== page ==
After 10 minutes, ask staff to pull themselves back to the present for a few minutes — but noticing the room they are in, what noises are around etc. Reminding themselves that these memories were the past and now is the present.

Write the 3 words on sticky notes and put all in view. Take a couple of minutes to all look at them, no discussion is needed. We are just observing the collective experience and the differences within that.

NEW STRENGTHS (20 minutes)

Noticing how we grow and being proud is a core part of storytelling, but we are often poor at this skill.

Ask staff to pair up and to take turns:

  • Speaker 1 talks for 8 minutes about something they are proud of in that period.

  • Listener then talks for 2 minutes — sharing what strengths they heard. Aiming to make the speaker proud of themselves.

Switch roles and repeat.

The acts of hearing compliments and noticing strengths in others are core to great team functioning and aid a narrative switch from the pains of the past, to the benefits of surviving.


Discuss as a team what collective new wisdom you brought back from the challenging time (15 minutes)

Identify 3 behaviours the team will commit to, to increase the strengths/experience of the team based on this experience. Very simple acts you can review later, e.g.:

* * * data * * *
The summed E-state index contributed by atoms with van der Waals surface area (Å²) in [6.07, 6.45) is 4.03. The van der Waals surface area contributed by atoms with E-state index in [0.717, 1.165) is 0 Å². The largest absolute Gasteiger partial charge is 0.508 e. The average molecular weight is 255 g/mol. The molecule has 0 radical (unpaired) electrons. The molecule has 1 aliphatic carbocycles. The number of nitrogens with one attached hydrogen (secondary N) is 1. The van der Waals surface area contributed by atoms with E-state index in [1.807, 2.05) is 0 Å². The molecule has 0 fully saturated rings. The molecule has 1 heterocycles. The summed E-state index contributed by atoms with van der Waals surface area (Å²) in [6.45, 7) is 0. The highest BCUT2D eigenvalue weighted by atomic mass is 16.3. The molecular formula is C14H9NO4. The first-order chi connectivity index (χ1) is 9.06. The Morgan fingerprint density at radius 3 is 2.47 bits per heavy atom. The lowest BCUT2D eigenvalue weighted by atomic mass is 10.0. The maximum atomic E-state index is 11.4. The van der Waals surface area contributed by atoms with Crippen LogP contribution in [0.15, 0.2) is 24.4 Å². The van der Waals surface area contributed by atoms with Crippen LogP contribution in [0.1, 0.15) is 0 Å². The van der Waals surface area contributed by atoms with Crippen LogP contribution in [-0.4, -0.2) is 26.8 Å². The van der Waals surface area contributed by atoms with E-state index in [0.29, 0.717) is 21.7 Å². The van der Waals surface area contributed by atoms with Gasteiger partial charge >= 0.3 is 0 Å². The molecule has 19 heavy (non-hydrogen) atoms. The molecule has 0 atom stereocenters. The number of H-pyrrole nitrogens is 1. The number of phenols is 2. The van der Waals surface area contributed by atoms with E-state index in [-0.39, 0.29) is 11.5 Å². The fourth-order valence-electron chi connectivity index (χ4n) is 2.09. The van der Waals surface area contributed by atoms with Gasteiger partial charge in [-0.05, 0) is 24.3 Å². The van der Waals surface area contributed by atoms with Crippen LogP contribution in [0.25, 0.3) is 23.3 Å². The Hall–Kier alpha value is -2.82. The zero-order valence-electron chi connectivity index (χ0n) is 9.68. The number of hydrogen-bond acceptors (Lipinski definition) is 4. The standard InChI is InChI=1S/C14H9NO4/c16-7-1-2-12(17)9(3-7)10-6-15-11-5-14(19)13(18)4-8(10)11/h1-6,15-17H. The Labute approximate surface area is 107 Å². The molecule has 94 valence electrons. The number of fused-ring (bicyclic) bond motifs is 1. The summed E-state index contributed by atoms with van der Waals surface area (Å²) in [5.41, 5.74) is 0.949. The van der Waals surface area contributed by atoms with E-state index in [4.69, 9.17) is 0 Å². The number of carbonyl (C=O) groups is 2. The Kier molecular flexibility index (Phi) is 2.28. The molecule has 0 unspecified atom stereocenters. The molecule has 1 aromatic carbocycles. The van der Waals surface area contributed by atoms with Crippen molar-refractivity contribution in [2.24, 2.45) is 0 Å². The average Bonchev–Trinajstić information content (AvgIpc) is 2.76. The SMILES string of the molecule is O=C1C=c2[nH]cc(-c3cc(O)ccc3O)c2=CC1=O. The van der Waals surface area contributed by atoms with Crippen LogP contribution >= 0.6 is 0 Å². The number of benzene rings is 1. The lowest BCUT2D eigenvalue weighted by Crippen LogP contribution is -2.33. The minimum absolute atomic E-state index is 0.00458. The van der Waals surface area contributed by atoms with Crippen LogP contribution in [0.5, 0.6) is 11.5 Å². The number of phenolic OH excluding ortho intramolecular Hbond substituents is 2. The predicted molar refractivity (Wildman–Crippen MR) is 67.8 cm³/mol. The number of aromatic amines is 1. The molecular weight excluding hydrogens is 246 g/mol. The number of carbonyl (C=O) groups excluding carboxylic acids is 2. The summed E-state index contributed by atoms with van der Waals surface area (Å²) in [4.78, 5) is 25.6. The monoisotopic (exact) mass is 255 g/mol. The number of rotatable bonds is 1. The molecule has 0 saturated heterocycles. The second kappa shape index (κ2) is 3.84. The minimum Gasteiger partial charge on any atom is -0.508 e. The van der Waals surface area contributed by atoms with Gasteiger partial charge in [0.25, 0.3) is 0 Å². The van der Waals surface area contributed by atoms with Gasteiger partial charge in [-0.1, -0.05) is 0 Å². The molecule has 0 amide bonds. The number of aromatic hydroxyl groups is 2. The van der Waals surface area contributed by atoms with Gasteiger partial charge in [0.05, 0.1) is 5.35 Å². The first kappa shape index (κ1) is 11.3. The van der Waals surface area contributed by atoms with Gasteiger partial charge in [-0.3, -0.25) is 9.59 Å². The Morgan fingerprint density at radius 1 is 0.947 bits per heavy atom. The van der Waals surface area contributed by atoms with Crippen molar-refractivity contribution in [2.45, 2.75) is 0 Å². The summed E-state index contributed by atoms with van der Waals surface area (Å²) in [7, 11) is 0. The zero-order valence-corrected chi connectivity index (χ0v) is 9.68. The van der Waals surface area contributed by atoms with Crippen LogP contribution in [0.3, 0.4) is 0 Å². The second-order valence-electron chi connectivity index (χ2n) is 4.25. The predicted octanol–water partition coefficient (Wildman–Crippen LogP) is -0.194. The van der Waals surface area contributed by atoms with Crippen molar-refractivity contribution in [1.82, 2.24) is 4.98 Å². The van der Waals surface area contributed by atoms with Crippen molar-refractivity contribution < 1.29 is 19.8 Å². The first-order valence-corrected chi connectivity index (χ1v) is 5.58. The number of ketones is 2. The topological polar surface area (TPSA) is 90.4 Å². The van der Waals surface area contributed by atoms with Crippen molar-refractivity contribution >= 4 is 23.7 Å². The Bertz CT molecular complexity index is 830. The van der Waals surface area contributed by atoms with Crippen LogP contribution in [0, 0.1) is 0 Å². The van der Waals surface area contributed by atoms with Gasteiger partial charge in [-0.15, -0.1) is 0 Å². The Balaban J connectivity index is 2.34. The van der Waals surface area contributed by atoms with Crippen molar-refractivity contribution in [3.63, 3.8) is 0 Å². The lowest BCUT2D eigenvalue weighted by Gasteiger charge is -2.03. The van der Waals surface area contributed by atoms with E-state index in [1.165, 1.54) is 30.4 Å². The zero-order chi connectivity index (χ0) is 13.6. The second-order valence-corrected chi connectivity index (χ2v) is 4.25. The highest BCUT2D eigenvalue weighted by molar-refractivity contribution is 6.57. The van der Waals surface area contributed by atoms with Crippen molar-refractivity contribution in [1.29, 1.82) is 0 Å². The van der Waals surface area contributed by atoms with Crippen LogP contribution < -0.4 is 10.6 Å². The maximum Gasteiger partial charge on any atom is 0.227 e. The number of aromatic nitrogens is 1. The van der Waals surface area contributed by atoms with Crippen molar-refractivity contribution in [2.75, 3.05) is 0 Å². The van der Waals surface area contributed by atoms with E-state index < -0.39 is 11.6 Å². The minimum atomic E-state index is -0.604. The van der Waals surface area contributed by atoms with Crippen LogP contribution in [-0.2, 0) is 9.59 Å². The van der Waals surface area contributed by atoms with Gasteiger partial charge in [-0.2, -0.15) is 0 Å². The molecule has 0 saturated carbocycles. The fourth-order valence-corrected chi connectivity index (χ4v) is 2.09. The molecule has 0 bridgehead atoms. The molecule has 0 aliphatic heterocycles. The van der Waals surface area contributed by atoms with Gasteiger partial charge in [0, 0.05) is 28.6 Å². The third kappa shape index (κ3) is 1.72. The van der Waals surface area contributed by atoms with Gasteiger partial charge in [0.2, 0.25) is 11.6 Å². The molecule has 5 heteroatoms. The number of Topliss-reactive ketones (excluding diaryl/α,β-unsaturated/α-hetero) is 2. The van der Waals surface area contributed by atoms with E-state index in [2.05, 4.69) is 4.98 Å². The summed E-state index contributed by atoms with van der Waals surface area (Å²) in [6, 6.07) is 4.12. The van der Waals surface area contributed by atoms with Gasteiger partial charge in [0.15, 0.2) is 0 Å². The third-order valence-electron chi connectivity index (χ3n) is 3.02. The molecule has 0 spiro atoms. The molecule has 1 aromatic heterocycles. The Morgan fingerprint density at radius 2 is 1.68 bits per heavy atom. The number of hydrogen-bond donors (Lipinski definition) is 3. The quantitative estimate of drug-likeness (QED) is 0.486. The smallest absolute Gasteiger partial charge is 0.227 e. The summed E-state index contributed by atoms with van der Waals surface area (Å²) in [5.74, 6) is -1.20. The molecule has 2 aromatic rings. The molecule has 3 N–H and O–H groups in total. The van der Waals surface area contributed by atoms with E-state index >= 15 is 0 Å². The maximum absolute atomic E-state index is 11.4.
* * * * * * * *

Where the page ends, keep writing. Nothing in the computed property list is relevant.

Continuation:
• compliment each other more

  • ban blaming conversations

  • take breaks together

  • always use check-ins

  • etc...

Recognise that stories promote change and avoid simply pushing the experience away and moving on.

Also take time to celebrate how well you have all done in getting through this challenge, a cheer is a great visceral way of celebrating. Here is one I ignited in over 150 GPs recently:

In Summary

Don’t shy away from an idea that sounds fluffy, take a risk on a playful approach that is high impact!

(OPTIONAL) Individual non-team approach

We have created a simple version for individuals to use in reflective time, represented as a graphic… below: